Welcome to Initialized Capital. We’re proud to announce we're investing out of a new $115M early stage seed VC fund. 

We’re founders who are engineers, designers, and product people. We’ve built startups from scratch ourselves, and we want to help you do the same. When startups work, they look like miracles, but they are in fact the result of impeccable execution in every aspect, from the team, to the idea, and ultimately to the product itself. There are a thousand landmines that every founder, no matter the experience level, has to navigate. If we can help point out those landmines, and help folks along their journey, then more miracles can happen.

We invest in early stage companies with a typical check size of $500K to $1M. This should either be plenty of funding for a small team to show traction from nothing, or the start of a strong seed round syndicate with other smart investors we know who can help in complementary ways. We’re happy to be the first check into your seed round and we won’t ask you that thing everyone else always asks: "Who else is investing?" We make up our own minds.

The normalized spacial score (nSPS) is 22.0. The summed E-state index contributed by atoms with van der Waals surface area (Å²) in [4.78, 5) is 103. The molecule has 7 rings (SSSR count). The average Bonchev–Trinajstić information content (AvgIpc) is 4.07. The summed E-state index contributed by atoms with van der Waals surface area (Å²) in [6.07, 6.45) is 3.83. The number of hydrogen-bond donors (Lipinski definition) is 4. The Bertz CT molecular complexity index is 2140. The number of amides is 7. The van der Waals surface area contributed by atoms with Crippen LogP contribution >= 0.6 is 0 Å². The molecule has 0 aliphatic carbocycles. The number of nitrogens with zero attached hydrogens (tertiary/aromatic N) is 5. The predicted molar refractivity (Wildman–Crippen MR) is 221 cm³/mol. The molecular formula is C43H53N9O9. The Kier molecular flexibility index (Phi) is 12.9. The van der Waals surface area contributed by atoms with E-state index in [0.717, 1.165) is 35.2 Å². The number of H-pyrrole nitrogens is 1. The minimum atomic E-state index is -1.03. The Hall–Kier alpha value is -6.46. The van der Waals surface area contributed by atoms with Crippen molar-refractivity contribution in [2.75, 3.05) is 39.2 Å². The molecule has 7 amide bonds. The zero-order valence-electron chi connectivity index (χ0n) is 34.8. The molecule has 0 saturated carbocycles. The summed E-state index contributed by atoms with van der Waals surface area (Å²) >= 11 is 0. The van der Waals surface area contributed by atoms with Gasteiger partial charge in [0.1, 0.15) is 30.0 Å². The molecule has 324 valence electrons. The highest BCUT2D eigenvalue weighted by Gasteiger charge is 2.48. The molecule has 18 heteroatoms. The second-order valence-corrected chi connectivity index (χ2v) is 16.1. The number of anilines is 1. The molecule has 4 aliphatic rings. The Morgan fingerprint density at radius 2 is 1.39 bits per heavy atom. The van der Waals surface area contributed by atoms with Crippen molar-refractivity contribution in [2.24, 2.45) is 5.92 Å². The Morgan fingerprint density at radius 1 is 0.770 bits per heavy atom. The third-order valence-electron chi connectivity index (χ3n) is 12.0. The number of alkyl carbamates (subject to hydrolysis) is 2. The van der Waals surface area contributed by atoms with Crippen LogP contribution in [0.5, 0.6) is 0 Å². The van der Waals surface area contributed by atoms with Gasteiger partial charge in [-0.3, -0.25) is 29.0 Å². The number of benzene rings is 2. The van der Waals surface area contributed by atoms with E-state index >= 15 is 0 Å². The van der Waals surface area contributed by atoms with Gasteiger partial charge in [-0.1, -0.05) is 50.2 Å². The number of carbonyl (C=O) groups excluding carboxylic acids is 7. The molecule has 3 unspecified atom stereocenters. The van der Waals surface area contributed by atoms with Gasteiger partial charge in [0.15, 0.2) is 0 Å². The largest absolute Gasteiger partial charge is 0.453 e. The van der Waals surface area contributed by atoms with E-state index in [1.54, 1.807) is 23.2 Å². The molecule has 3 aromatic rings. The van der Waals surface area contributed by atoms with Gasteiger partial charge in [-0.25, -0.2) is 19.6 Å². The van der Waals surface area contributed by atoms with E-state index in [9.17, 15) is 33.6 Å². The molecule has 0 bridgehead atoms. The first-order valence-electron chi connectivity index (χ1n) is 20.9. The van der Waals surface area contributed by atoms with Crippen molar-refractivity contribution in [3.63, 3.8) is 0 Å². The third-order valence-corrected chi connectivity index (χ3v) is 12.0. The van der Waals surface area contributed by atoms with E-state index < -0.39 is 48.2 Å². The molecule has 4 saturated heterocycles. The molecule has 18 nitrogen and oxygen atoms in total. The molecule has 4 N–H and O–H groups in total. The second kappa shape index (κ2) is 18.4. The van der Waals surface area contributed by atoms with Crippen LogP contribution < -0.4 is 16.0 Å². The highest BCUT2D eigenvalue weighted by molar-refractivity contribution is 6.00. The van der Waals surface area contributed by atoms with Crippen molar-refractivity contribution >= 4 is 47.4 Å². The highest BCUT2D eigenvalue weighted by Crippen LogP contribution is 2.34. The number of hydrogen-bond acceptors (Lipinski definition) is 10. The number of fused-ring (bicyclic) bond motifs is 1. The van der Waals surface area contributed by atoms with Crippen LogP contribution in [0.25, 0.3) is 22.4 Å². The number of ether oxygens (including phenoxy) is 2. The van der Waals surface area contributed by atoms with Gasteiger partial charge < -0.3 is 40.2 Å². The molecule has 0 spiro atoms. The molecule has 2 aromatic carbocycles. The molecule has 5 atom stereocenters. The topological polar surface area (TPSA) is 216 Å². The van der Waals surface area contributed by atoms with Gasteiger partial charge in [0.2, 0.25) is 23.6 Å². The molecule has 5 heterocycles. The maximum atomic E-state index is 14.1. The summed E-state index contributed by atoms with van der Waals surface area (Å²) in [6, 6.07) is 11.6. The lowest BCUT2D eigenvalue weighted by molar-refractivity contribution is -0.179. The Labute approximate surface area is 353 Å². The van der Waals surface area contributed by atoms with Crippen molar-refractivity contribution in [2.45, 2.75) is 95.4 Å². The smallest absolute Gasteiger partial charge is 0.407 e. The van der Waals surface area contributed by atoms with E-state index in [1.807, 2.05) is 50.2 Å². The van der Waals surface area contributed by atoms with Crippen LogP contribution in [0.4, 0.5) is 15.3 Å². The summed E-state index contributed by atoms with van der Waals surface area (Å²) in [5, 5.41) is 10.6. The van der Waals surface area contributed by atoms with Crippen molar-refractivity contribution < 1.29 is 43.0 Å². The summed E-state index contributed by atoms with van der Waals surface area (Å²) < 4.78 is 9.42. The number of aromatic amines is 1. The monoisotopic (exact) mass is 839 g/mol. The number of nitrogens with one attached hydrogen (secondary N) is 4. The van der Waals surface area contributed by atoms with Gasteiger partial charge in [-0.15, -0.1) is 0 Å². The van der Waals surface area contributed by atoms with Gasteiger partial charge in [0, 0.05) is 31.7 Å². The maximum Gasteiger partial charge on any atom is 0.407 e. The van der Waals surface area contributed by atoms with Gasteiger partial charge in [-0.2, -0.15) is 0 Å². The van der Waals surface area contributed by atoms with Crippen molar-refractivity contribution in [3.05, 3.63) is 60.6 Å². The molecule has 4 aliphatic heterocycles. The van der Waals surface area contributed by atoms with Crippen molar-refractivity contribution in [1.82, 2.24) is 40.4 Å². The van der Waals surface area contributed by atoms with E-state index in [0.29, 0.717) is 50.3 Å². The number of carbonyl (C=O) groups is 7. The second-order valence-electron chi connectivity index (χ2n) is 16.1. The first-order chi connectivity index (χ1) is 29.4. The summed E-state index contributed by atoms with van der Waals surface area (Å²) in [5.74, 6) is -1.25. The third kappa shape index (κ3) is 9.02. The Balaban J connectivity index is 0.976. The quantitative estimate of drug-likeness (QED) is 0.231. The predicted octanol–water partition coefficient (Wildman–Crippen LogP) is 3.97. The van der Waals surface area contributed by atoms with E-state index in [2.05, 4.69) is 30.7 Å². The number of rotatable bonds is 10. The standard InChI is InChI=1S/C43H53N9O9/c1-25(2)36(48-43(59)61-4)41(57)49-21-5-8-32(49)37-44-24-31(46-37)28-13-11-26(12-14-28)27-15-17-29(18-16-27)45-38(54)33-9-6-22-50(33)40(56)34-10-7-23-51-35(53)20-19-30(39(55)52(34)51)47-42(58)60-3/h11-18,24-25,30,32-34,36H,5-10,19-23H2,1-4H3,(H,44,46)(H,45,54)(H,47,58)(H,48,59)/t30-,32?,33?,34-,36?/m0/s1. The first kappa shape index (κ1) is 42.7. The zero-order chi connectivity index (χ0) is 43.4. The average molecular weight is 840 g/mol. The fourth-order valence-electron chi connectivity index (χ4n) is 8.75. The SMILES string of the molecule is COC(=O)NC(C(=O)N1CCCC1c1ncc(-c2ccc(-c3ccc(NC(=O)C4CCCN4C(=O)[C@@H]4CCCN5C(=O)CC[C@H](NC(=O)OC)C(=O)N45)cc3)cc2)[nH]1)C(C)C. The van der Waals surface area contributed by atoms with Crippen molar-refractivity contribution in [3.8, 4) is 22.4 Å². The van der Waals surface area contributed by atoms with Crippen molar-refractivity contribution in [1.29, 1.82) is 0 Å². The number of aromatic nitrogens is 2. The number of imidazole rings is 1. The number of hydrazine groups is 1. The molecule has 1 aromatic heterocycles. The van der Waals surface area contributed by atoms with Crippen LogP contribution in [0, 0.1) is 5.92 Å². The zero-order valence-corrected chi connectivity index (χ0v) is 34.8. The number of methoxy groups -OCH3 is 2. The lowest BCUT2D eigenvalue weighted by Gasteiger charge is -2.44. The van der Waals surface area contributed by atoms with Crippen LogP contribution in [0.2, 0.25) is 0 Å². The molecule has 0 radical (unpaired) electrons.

We believe great companies emerge from many industries and disciplines, and from anywhere in the world. We are best at funding small teams just starting out, when they have zero to 10 employees. You should have a great team pointed at a great idea, but we’re not afraid to invest even if you only have an early demo.

Come talk to us. We’ve done more office hours with more startup founders than most anyone you’ll find. If we can help you avoid some landmines and find the right path, then that’s what we’re here for.

—Garry Tan
Cofounder and Managing Partner